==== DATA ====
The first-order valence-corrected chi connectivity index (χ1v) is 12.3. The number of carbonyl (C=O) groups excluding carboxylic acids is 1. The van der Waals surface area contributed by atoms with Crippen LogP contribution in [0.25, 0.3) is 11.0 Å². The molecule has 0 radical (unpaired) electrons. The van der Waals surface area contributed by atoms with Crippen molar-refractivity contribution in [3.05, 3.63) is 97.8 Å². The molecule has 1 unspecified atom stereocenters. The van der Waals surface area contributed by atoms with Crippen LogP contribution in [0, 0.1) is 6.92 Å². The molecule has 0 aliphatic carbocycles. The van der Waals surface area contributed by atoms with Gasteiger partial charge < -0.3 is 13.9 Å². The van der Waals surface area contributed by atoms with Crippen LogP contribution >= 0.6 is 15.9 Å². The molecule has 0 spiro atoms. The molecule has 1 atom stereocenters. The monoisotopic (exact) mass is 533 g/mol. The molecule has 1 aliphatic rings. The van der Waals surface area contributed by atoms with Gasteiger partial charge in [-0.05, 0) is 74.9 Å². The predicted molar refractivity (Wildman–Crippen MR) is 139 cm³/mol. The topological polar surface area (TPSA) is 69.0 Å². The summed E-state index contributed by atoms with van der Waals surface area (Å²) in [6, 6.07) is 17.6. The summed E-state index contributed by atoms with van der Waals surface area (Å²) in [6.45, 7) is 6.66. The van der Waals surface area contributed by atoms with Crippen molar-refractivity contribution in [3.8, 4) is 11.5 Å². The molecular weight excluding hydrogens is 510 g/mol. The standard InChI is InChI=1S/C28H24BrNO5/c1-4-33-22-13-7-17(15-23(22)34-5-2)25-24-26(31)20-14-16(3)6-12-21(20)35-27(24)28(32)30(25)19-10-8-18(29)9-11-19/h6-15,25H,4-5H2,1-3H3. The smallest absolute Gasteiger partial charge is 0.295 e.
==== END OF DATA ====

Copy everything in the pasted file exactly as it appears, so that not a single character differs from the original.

The first-order valence-corrected chi connectivity index (χ1v) is 12.3. The number of carbonyl (C=O) groups excluding carboxylic acids is 1. The van der Waals surface area contributed by atoms with Crippen LogP contribution in [0.25, 0.3) is 11.0 Å². The molecule has 0 radical (unpaired) electrons. The van der Waals surface area contributed by atoms with Crippen molar-refractivity contribution in [3.05, 3.63) is 97.8 Å². The molecule has 1 unspecified atom stereocenters. The van der Waals surface area contributed by atoms with Crippen LogP contribution in [0, 0.1) is 6.92 Å². The molecule has 0 aliphatic carbocycles. The van der Waals surface area contributed by atoms with Gasteiger partial charge < -0.3 is 13.9 Å². The van der Waals surface area contributed by atoms with Crippen LogP contribution >= 0.6 is 15.9 Å². The molecule has 0 spiro atoms. The molecule has 1 atom stereocenters. The monoisotopic (exact) mass is 533 g/mol. The molecule has 1 aliphatic rings. The van der Waals surface area contributed by atoms with Gasteiger partial charge in [-0.05, 0) is 74.9 Å². The predicted molar refractivity (Wildman–Crippen MR) is 139 cm³/mol. The topological polar surface area (TPSA) is 69.0 Å². The summed E-state index contributed by atoms with van der Waals surface area (Å²) in [6, 6.07) is 17.6. The summed E-state index contributed by atoms with van der Waals surface area (Å²) in [6.45, 7) is 6.66. The van der Waals surface area contributed by atoms with Crippen molar-refractivity contribution in [3.8, 4) is 11.5 Å². The molecular weight excluding hydrogens is 510 g/mol. The standard InChI is InChI=1S/C28H24BrNO5/c1-4-33-22-13-7-17(15-23(22)34-5-2)25-24-26(31)20-14-16(3)6-12-21(20)35-27(24)28(32)30(25)19-10-8-18(29)9-11-19/h6-15,25H,4-5H2,1-3H3. The smallest absolute Gasteiger partial charge is 0.295 e.